This document describes and provides solutions for common dataset issues and errors.
This is by far our most common dataset error. In our default datasets, we try to prevent this by limiting the amount of data pulled in, but in some instances, even that is not enough. This is caused by large influxes of data ( often due to mass updating old tickets or an RMM creating lots of tickets). If you have any questions, please contact Support by selecting Help > Open a Ticket from the top menu bar. Our support team is glad to work with you on limiting the data pulled when this occurs on default datasets. For custom datasets, they can take a look and give you pointers as well.
This is an error due to the need to use a function SQL Server to help expose some data. Currently, this error only exists in a few ConnectWise Manage On Premises datasets. To resolve, please refer to Connecting to ConnectWise Manage On Premises for help on adding the permissions or contact Support.
Older iterations of SQL Server (2008 and older) lack the concat() function used by some default datasets. For help on removing that function from your datasets, please contact Support by selecting Help > Open a Ticket from the top menu bar.
This error shows itself as:
- 'datefromparts' is not a recognized built-in function name
This error indicates that a function of SQL Server we're using to create a date is not available in your version of SQL Server. It started with SQL Server 2012, but we can make an adaption on the back end. If you're having a datefromparts error, please contact Support by selecting Help > Open a Ticket from the top menu bar.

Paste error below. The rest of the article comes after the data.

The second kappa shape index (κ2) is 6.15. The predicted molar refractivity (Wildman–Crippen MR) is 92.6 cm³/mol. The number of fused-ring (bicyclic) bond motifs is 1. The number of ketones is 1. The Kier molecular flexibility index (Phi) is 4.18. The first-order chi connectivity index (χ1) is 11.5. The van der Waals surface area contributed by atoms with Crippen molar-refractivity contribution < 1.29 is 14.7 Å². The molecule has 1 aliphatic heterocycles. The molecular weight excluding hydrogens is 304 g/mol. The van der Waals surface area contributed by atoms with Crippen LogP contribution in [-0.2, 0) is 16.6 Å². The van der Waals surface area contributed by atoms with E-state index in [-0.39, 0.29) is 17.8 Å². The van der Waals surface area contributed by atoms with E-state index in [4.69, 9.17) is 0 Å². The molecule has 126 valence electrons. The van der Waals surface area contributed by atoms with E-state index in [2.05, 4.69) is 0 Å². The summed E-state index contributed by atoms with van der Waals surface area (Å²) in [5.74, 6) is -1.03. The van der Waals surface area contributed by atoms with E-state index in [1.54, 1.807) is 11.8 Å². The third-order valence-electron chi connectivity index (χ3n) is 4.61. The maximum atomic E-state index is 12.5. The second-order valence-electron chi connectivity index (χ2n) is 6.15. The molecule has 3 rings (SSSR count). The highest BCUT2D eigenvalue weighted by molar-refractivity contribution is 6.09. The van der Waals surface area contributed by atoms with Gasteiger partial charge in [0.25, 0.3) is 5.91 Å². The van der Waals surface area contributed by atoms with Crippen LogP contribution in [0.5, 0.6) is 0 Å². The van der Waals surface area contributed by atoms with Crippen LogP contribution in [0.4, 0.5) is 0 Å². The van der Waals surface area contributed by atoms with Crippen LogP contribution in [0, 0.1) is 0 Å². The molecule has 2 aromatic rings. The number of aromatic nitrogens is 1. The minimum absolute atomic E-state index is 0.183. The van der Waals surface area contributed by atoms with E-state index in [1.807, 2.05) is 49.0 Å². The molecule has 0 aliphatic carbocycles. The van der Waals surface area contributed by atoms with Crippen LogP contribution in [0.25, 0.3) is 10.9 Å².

Invalid object error
This error indicates that a table used in a default dataset is not there. In most instances, this means that you are on an earlier version and need to upgrade. In rare instances, the table is not a part of your setup. For custom datasets, this usually means that the table you were using no longer exists. To see if a fix is available, please contact Support by selecting Help > Open a Ticket from the top menu bar.
Deadlocks occur when the database kills our query because another process has locked the table(s) our query is trying to read. Deadlocks are rare because they normally affect processes writing to a table instead of just reading (SQL queries do lock tables, but release them quickly), but there have been situations where we encounter these. If you experience deadlocks, look into what is using the database first. These other processes are what are causing BrightGauge's queries to be locked out. For help, you should contact the vendor that set up your SQL database or consult a database administrator (DBA). As a last-ditch effort, BrightGauge can help work around these errors, but again it's a last-ditch effort since the workaround can cause incorrect data to be read. For more information, you can read Microsoft SQL Server documentation or contact Support by selecting Help > Open a Ticket from the top menu bar.